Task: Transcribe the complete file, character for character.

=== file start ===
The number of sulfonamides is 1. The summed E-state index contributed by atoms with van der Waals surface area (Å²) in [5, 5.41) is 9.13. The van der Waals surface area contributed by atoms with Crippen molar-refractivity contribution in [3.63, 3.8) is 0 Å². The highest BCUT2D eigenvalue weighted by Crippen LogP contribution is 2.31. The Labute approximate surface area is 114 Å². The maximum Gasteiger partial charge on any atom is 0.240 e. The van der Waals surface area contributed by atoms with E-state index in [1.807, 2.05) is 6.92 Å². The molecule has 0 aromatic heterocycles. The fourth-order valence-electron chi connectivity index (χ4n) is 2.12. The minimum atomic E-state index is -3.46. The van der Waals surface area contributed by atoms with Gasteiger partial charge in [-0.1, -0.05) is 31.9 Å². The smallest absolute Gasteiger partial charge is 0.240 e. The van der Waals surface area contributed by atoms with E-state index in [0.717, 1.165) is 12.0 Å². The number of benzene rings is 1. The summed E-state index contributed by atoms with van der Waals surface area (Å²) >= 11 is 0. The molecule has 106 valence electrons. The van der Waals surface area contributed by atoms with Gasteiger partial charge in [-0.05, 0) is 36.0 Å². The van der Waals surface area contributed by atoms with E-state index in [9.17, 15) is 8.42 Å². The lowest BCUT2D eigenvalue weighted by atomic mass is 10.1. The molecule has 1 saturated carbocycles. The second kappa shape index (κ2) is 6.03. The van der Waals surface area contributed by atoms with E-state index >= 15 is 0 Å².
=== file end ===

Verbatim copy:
The number of sulfonamides is 1. The summed E-state index contributed by atoms with van der Waals surface area (Å²) in [5, 5.41) is 9.13. The van der Waals surface area contributed by atoms with Crippen molar-refractivity contribution in [3.63, 3.8) is 0 Å². The highest BCUT2D eigenvalue weighted by Crippen LogP contribution is 2.31. The Labute approximate surface area is 114 Å². The maximum Gasteiger partial charge on any atom is 0.240 e. The van der Waals surface area contributed by atoms with E-state index in [1.807, 2.05) is 6.92 Å². The molecule has 0 aromatic heterocycles. The fourth-order valence-electron chi connectivity index (χ4n) is 2.12. The minimum atomic E-state index is -3.46. The van der Waals surface area contributed by atoms with Gasteiger partial charge in [-0.1, -0.05) is 31.9 Å². The smallest absolute Gasteiger partial charge is 0.240 e. The van der Waals surface area contributed by atoms with E-state index in [0.717, 1.165) is 12.0 Å². The number of benzene rings is 1. The summed E-state index contributed by atoms with van der Waals surface area (Å²) >= 11 is 0. The molecule has 106 valence electrons. The van der Waals surface area contributed by atoms with Gasteiger partial charge in [-0.05, 0) is 36.0 Å². The van der Waals surface area contributed by atoms with E-state index in [9.17, 15) is 8.42 Å². The lowest BCUT2D eigenvalue weighted by atomic mass is 10.1. The molecule has 1 saturated carbocycles. The second kappa shape index (κ2) is 6.03. The van der Waals surface area contributed by atoms with E-state index >= 15 is 0 Å².